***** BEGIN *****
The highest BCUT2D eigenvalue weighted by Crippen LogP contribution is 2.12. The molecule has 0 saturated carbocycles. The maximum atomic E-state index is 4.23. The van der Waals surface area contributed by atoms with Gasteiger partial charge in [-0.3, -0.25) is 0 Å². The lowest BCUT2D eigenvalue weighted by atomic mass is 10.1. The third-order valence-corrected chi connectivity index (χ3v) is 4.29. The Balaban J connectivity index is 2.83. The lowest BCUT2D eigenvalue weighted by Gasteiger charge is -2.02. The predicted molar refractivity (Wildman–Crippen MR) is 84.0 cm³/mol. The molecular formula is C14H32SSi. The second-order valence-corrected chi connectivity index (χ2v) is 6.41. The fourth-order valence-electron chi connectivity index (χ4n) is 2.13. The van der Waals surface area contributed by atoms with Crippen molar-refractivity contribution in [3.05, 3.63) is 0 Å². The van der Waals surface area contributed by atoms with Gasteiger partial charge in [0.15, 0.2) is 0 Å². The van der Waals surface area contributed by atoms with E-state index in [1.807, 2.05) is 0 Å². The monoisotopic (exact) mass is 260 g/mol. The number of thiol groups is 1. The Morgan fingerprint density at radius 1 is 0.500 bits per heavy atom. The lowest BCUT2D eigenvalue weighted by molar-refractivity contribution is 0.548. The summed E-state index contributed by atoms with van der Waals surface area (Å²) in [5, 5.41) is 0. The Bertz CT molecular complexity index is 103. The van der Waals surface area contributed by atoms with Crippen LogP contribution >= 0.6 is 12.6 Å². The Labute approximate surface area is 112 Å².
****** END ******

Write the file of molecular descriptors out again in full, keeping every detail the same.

The highest BCUT2D eigenvalue weighted by Crippen LogP contribution is 2.12. The molecule has 0 saturated carbocycles. The maximum atomic E-state index is 4.23. The van der Waals surface area contributed by atoms with Gasteiger partial charge in [-0.3, -0.25) is 0 Å². The lowest BCUT2D eigenvalue weighted by atomic mass is 10.1. The third-order valence-corrected chi connectivity index (χ3v) is 4.29. The Balaban J connectivity index is 2.83. The lowest BCUT2D eigenvalue weighted by Gasteiger charge is -2.02. The predicted molar refractivity (Wildman–Crippen MR) is 84.0 cm³/mol. The molecular formula is C14H32SSi. The second-order valence-corrected chi connectivity index (χ2v) is 6.41. The fourth-order valence-electron chi connectivity index (χ4n) is 2.13. The van der Waals surface area contributed by atoms with Crippen molar-refractivity contribution in [3.05, 3.63) is 0 Å². The van der Waals surface area contributed by atoms with Gasteiger partial charge in [0.15, 0.2) is 0 Å². The van der Waals surface area contributed by atoms with E-state index in [1.807, 2.05) is 0 Å². The monoisotopic (exact) mass is 260 g/mol. The number of thiol groups is 1. The Morgan fingerprint density at radius 1 is 0.500 bits per heavy atom. The lowest BCUT2D eigenvalue weighted by molar-refractivity contribution is 0.548. The summed E-state index contributed by atoms with van der Waals surface area (Å²) in [5, 5.41) is 0. The Bertz CT molecular complexity index is 103. The van der Waals surface area contributed by atoms with Crippen LogP contribution >= 0.6 is 12.6 Å². The Labute approximate surface area is 112 Å².